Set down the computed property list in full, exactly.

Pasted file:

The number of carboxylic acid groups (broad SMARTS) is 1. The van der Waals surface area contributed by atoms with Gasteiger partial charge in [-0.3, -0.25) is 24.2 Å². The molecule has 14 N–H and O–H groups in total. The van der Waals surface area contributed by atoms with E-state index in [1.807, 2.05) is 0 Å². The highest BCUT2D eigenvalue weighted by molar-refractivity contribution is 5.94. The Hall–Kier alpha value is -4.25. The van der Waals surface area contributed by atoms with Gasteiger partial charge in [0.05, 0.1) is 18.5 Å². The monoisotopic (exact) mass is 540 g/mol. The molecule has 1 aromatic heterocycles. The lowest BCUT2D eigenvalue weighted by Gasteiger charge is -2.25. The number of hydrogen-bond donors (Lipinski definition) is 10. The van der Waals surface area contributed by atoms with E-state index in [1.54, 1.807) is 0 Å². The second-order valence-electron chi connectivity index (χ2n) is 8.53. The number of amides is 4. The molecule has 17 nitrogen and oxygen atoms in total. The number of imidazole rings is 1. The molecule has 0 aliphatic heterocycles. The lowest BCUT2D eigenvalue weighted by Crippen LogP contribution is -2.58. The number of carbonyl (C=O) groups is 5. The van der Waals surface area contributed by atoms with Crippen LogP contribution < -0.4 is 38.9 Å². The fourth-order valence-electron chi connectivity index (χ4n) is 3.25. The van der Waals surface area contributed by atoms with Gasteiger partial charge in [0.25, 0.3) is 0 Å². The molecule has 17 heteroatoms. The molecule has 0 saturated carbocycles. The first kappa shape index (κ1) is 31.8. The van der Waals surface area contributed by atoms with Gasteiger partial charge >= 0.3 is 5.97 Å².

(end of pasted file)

The number of carboxylic acid groups (broad SMARTS) is 1. The van der Waals surface area contributed by atoms with Gasteiger partial charge in [-0.3, -0.25) is 24.2 Å². The molecule has 14 N–H and O–H groups in total. The van der Waals surface area contributed by atoms with E-state index in [1.807, 2.05) is 0 Å². The highest BCUT2D eigenvalue weighted by molar-refractivity contribution is 5.94. The Hall–Kier alpha value is -4.25. The van der Waals surface area contributed by atoms with Gasteiger partial charge in [0.05, 0.1) is 18.5 Å². The monoisotopic (exact) mass is 540 g/mol. The molecule has 1 aromatic heterocycles. The lowest BCUT2D eigenvalue weighted by Gasteiger charge is -2.25. The number of hydrogen-bond donors (Lipinski definition) is 10. The van der Waals surface area contributed by atoms with E-state index in [1.54, 1.807) is 0 Å². The second-order valence-electron chi connectivity index (χ2n) is 8.53. The number of amides is 4. The molecule has 17 nitrogen and oxygen atoms in total. The number of imidazole rings is 1. The molecule has 0 aliphatic heterocycles. The lowest BCUT2D eigenvalue weighted by Crippen LogP contribution is -2.58. The number of carbonyl (C=O) groups is 5. The van der Waals surface area contributed by atoms with Crippen LogP contribution < -0.4 is 38.9 Å². The fourth-order valence-electron chi connectivity index (χ4n) is 3.25. The van der Waals surface area contributed by atoms with Gasteiger partial charge in [0.25, 0.3) is 0 Å². The molecule has 17 heteroatoms. The molecule has 0 saturated carbocycles. The first kappa shape index (κ1) is 31.8. The van der Waals surface area contributed by atoms with Gasteiger partial charge >= 0.3 is 5.97 Å².